The heart of the book covers the debates over race, slavery, and the extent to which Uncle Tom's Cabin—or any novel, for that matter—can be said to "change" history. Reynolds argues vehemently in favor of fiction's ability to do so, and he makes a very good case for it. In fact, Reynolds takes the argument for the powerful impact of Uncle Tom's Cabin to greater lengths than any previous critic. If at times he might be said to exaggerate, I think his basic point is accurate: yes, the novel has probably had a more profound effect, and has spurred more reaction, both positive and negative, than any other book in American history. Reynolds has always been one to go to painstaking lengths in supporting such assertions. His analysis of the deeply racist underpinnings of the culture, extending on into the early and middle parts of the 20th century, and his coverage of the abolitionist debates, while not surprising for experts in the field, are nonetheless excellent.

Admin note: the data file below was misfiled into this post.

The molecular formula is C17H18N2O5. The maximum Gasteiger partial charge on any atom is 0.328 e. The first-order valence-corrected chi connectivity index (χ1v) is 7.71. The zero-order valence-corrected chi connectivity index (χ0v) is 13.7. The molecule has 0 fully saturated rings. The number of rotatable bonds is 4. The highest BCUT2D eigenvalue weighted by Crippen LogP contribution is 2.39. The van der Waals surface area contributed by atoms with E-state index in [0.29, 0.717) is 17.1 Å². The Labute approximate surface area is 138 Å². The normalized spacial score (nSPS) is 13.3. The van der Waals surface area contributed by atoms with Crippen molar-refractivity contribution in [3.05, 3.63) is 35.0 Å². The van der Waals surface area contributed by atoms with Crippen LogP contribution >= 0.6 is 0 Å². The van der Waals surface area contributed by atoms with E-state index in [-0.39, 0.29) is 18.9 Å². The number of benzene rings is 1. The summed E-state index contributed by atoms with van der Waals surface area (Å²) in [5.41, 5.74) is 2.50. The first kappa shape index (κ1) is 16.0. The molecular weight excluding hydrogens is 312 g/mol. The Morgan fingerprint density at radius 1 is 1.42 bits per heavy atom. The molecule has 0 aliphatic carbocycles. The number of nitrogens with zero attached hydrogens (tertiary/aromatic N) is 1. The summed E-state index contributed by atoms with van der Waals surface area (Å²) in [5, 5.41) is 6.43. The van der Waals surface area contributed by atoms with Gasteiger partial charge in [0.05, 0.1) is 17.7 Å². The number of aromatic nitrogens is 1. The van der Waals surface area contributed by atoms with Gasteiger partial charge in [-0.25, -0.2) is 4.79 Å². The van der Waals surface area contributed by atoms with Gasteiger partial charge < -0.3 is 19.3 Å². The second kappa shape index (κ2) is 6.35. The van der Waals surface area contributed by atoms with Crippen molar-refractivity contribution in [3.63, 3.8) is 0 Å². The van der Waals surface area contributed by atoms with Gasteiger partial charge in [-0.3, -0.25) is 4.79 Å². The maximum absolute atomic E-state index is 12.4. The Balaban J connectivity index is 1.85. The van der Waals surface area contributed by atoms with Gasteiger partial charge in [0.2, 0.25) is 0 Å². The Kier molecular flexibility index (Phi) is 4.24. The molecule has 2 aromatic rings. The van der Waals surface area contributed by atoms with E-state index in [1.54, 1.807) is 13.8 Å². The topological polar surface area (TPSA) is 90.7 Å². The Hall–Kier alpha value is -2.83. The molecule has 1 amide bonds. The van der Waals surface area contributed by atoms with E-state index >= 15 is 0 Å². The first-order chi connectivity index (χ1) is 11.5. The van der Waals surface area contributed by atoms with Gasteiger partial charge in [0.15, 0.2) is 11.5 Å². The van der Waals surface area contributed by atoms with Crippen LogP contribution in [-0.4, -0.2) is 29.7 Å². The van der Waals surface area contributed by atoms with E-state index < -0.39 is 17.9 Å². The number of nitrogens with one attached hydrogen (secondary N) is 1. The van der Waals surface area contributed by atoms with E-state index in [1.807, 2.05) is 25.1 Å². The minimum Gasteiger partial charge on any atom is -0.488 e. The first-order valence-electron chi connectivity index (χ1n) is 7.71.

(Image: An illustration from the first edition of Uncle Tom's Cabin, via Wikimedia Commons)